Klover’s MiK 09 nine-inch parabolic mic allows owners to use omnidirectional lavalier mics they already own. The mic’s performance is comparable to high-end shotgun microphones, and because the lav is located within the parabolic dish it tends to be more wind resistant.
Klover doesn’t recommend specific microphones for the device. “All audio people have their favorites, so we don’t recommend particular models or brands,” said Terpstra. “We just suggest that people use a lav that has as flat a frequency curve as possible. A lot of mics have a bright spot — a little mountain on the high-end of the frequency curve. This amplifies the normal tendency of a parabolic to pick up the high frequencies. The flatter the curve, the better the frequency out of the parabolic will be.”
It is common for parabolic mics to have two handles located on opposite sides of the dish with no support between them. As a result any movement of the handles causes the plastic dish to generate vibrations and unwanted noise that is picked up by the mic.
All connections to the Klover MiK models incorporate vibration isolation components to eliminate these unwanted noises. In addition the handles are designed to be rigid so the operator cannot distort the dish.
Rapid motion of the dish can cause the pickup mic itself to exert forces on the dish’s rim and create noise. Klover incorporated vibration isolation components into the support for the MiK’s pickup mic so this noise is also eliminated.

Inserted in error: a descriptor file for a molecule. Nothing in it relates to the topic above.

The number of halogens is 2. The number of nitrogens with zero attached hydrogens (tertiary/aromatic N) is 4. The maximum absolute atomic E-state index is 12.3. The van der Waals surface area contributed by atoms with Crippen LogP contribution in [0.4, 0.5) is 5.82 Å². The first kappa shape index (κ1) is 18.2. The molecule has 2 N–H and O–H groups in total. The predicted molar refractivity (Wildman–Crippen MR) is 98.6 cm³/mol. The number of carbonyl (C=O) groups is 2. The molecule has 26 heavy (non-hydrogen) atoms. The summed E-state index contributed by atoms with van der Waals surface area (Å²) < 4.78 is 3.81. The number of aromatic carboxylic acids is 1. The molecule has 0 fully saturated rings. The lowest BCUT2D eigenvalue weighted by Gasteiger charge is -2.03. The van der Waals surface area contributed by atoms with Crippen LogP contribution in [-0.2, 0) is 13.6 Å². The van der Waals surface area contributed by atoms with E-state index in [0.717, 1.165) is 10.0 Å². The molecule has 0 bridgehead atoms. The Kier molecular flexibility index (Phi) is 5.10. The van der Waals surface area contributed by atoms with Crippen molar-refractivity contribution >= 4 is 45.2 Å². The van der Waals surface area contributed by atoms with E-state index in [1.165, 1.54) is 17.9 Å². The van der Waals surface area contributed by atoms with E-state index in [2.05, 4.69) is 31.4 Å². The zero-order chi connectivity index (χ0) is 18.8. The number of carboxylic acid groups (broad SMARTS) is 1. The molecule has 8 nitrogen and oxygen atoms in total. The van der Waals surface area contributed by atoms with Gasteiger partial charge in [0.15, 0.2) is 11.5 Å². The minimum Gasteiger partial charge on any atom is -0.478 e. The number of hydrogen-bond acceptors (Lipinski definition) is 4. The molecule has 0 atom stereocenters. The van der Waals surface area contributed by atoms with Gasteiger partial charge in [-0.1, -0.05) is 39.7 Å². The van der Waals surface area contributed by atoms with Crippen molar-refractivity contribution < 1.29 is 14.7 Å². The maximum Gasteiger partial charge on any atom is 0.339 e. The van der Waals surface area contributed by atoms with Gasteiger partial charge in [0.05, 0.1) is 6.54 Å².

New applications for the Mik 09 are being found almost daily. For example, at Willis Tower (formerly the Sears Tower) in Chicago, a popular tourist attraction, the Mik 09 is used for tourist videos in a glass observation booth 103 floors above the city.The mic picks up the speech of individual tourists above the loud crowd noise and highly reflective bullet-proof glass in the booth.
HBO approached Klover about using its parabolic microphone on boxing telecasts. A unique problem in boxing is that fans along the front rows of matches often use profanity and the mic must not pick up those words — only the action of the matches. That can be a problem for a mic that has a long reach for sounds in front of it.
Terpstra said a trick is to place the mic higher up and aim down, so that the background is the floor of the boxing ring — not the crowd. He is developing accessories that will also be able to narrow the field of use even further for such special events.